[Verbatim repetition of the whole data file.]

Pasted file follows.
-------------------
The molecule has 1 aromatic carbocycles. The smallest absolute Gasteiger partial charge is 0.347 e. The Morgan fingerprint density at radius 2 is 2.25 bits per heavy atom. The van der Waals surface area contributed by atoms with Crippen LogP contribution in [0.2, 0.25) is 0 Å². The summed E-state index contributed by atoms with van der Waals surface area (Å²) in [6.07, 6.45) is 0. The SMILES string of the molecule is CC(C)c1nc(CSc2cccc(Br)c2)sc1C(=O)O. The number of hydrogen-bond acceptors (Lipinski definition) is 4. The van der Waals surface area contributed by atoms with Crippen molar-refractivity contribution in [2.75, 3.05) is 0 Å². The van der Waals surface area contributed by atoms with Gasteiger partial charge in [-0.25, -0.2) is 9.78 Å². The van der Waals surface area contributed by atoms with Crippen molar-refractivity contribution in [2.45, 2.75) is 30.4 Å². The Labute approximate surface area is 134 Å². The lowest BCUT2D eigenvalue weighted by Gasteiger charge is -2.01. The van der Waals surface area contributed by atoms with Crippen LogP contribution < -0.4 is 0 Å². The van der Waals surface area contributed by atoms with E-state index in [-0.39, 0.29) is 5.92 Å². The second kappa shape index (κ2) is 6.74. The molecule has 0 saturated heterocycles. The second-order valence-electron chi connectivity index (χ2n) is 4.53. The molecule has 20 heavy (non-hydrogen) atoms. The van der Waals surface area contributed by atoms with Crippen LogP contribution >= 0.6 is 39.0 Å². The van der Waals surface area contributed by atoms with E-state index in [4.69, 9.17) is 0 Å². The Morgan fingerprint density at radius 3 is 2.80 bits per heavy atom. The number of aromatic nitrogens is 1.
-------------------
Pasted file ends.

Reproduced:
The molecule has 1 aromatic carbocycles. The smallest absolute Gasteiger partial charge is 0.347 e. The Morgan fingerprint density at radius 2 is 2.25 bits per heavy atom. The van der Waals surface area contributed by atoms with Crippen LogP contribution in [0.2, 0.25) is 0 Å². The summed E-state index contributed by atoms with van der Waals surface area (Å²) in [6.07, 6.45) is 0. The SMILES string of the molecule is CC(C)c1nc(CSc2cccc(Br)c2)sc1C(=O)O. The number of hydrogen-bond acceptors (Lipinski definition) is 4. The van der Waals surface area contributed by atoms with Crippen molar-refractivity contribution in [2.75, 3.05) is 0 Å². The van der Waals surface area contributed by atoms with Gasteiger partial charge in [-0.25, -0.2) is 9.78 Å². The van der Waals surface area contributed by atoms with Crippen molar-refractivity contribution in [2.45, 2.75) is 30.4 Å². The Labute approximate surface area is 134 Å². The lowest BCUT2D eigenvalue weighted by Gasteiger charge is -2.01. The van der Waals surface area contributed by atoms with Crippen LogP contribution < -0.4 is 0 Å². The van der Waals surface area contributed by atoms with E-state index in [-0.39, 0.29) is 5.92 Å². The second kappa shape index (κ2) is 6.74. The molecule has 0 saturated heterocycles. The second-order valence-electron chi connectivity index (χ2n) is 4.53. The molecule has 20 heavy (non-hydrogen) atoms. The van der Waals surface area contributed by atoms with Crippen LogP contribution >= 0.6 is 39.0 Å². The van der Waals surface area contributed by atoms with E-state index in [4.69, 9.17) is 0 Å². The Morgan fingerprint density at radius 3 is 2.80 bits per heavy atom. The number of aromatic nitrogens is 1.